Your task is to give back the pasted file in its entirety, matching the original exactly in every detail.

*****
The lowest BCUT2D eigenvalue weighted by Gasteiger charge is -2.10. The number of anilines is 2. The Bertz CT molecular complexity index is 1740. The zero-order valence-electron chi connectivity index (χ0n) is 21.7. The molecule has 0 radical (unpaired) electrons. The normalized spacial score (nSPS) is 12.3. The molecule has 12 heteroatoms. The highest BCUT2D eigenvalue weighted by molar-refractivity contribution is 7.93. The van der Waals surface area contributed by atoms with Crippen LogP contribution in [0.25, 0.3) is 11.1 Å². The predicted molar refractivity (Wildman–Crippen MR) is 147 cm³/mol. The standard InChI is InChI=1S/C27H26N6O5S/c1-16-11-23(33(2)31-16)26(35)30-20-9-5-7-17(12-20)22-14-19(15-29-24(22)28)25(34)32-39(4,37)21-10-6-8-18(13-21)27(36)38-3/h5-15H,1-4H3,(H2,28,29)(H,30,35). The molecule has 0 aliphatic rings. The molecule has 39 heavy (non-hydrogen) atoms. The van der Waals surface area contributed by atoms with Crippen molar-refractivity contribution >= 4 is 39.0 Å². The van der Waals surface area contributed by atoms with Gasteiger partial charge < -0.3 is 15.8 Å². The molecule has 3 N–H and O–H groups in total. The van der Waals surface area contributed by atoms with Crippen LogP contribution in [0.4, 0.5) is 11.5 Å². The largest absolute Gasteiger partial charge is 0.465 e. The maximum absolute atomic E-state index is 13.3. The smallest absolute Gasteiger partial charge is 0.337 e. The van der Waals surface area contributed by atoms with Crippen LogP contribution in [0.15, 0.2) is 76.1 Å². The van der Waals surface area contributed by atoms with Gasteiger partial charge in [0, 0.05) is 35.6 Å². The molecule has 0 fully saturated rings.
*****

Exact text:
The lowest BCUT2D eigenvalue weighted by Gasteiger charge is -2.10. The number of anilines is 2. The Bertz CT molecular complexity index is 1740. The zero-order valence-electron chi connectivity index (χ0n) is 21.7. The molecule has 0 radical (unpaired) electrons. The normalized spacial score (nSPS) is 12.3. The molecule has 12 heteroatoms. The highest BCUT2D eigenvalue weighted by molar-refractivity contribution is 7.93. The van der Waals surface area contributed by atoms with Crippen LogP contribution in [0.25, 0.3) is 11.1 Å². The predicted molar refractivity (Wildman–Crippen MR) is 147 cm³/mol. The standard InChI is InChI=1S/C27H26N6O5S/c1-16-11-23(33(2)31-16)26(35)30-20-9-5-7-17(12-20)22-14-19(15-29-24(22)28)25(34)32-39(4,37)21-10-6-8-18(13-21)27(36)38-3/h5-15H,1-4H3,(H2,28,29)(H,30,35). The molecule has 0 aliphatic rings. The molecule has 39 heavy (non-hydrogen) atoms. The van der Waals surface area contributed by atoms with Crippen molar-refractivity contribution >= 4 is 39.0 Å². The van der Waals surface area contributed by atoms with Gasteiger partial charge < -0.3 is 15.8 Å². The molecule has 3 N–H and O–H groups in total. The van der Waals surface area contributed by atoms with Crippen LogP contribution in [0.4, 0.5) is 11.5 Å². The largest absolute Gasteiger partial charge is 0.465 e. The maximum absolute atomic E-state index is 13.3. The smallest absolute Gasteiger partial charge is 0.337 e. The van der Waals surface area contributed by atoms with Crippen LogP contribution in [0.15, 0.2) is 76.1 Å². The van der Waals surface area contributed by atoms with Gasteiger partial charge in [0, 0.05) is 35.6 Å². The molecule has 0 fully saturated rings.